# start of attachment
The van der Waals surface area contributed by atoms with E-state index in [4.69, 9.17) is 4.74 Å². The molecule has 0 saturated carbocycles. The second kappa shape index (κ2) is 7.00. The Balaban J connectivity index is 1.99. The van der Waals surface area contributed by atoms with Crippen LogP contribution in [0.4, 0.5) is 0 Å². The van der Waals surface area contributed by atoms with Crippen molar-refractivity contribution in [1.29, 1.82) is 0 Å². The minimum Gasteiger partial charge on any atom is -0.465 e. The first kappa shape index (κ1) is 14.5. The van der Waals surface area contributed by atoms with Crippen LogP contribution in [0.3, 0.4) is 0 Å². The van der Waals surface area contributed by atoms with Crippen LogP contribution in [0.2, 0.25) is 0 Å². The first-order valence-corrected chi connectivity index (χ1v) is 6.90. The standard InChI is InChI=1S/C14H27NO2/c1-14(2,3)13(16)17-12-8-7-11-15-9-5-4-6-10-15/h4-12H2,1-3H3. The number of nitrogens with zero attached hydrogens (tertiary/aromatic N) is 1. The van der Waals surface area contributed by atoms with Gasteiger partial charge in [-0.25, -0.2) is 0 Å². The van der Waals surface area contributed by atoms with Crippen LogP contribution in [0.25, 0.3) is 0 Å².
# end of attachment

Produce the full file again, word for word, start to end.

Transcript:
The van der Waals surface area contributed by atoms with E-state index in [4.69, 9.17) is 4.74 Å². The molecule has 0 saturated carbocycles. The second kappa shape index (κ2) is 7.00. The Balaban J connectivity index is 1.99. The van der Waals surface area contributed by atoms with Crippen LogP contribution in [0.4, 0.5) is 0 Å². The van der Waals surface area contributed by atoms with Crippen molar-refractivity contribution in [1.29, 1.82) is 0 Å². The minimum Gasteiger partial charge on any atom is -0.465 e. The first kappa shape index (κ1) is 14.5. The van der Waals surface area contributed by atoms with Crippen LogP contribution in [0.3, 0.4) is 0 Å². The van der Waals surface area contributed by atoms with Crippen LogP contribution in [0.2, 0.25) is 0 Å². The first-order valence-corrected chi connectivity index (χ1v) is 6.90. The standard InChI is InChI=1S/C14H27NO2/c1-14(2,3)13(16)17-12-8-7-11-15-9-5-4-6-10-15/h4-12H2,1-3H3. The number of nitrogens with zero attached hydrogens (tertiary/aromatic N) is 1. The van der Waals surface area contributed by atoms with Gasteiger partial charge in [-0.25, -0.2) is 0 Å². The van der Waals surface area contributed by atoms with Crippen LogP contribution in [0.25, 0.3) is 0 Å².